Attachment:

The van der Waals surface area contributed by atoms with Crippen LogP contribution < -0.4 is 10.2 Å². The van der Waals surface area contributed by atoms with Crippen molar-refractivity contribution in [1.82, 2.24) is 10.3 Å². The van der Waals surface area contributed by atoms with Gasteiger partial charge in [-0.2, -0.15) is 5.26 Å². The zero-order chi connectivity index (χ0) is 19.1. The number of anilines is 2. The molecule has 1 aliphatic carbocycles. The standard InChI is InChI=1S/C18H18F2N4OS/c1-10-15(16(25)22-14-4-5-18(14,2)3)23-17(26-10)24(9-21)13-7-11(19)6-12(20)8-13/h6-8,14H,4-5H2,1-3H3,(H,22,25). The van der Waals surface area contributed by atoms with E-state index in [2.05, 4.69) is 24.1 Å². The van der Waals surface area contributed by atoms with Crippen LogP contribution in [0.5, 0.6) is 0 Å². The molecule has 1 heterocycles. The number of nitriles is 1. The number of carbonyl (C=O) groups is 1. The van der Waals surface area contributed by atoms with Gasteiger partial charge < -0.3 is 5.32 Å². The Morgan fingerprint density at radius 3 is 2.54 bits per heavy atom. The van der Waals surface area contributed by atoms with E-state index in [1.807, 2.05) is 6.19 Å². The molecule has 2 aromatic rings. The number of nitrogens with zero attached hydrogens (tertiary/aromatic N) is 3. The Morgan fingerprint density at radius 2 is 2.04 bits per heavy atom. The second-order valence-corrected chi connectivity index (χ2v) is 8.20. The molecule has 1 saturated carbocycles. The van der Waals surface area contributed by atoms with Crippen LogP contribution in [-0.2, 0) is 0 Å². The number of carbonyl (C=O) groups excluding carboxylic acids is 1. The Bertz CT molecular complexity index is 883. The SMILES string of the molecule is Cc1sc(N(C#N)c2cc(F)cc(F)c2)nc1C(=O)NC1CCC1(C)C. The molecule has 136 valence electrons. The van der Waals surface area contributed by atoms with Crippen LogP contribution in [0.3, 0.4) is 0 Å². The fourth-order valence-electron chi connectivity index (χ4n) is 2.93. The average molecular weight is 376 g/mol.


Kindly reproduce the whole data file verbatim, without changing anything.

The van der Waals surface area contributed by atoms with Crippen LogP contribution < -0.4 is 10.2 Å². The van der Waals surface area contributed by atoms with Crippen molar-refractivity contribution in [1.82, 2.24) is 10.3 Å². The van der Waals surface area contributed by atoms with Gasteiger partial charge in [-0.2, -0.15) is 5.26 Å². The zero-order chi connectivity index (χ0) is 19.1. The number of anilines is 2. The molecule has 1 aliphatic carbocycles. The standard InChI is InChI=1S/C18H18F2N4OS/c1-10-15(16(25)22-14-4-5-18(14,2)3)23-17(26-10)24(9-21)13-7-11(19)6-12(20)8-13/h6-8,14H,4-5H2,1-3H3,(H,22,25). The van der Waals surface area contributed by atoms with E-state index in [2.05, 4.69) is 24.1 Å². The van der Waals surface area contributed by atoms with Crippen LogP contribution in [0.5, 0.6) is 0 Å². The molecule has 1 heterocycles. The number of nitriles is 1. The number of carbonyl (C=O) groups is 1. The van der Waals surface area contributed by atoms with Gasteiger partial charge < -0.3 is 5.32 Å². The Morgan fingerprint density at radius 3 is 2.54 bits per heavy atom. The van der Waals surface area contributed by atoms with E-state index in [1.807, 2.05) is 6.19 Å². The molecule has 2 aromatic rings. The number of nitrogens with zero attached hydrogens (tertiary/aromatic N) is 3. The Morgan fingerprint density at radius 2 is 2.04 bits per heavy atom. The second-order valence-corrected chi connectivity index (χ2v) is 8.20. The molecule has 1 saturated carbocycles. The van der Waals surface area contributed by atoms with Crippen LogP contribution in [-0.2, 0) is 0 Å². The number of carbonyl (C=O) groups excluding carboxylic acids is 1. The Bertz CT molecular complexity index is 883. The SMILES string of the molecule is Cc1sc(N(C#N)c2cc(F)cc(F)c2)nc1C(=O)NC1CCC1(C)C. The molecule has 136 valence electrons. The van der Waals surface area contributed by atoms with Crippen LogP contribution in [0.3, 0.4) is 0 Å². The fourth-order valence-electron chi connectivity index (χ4n) is 2.93. The average molecular weight is 376 g/mol.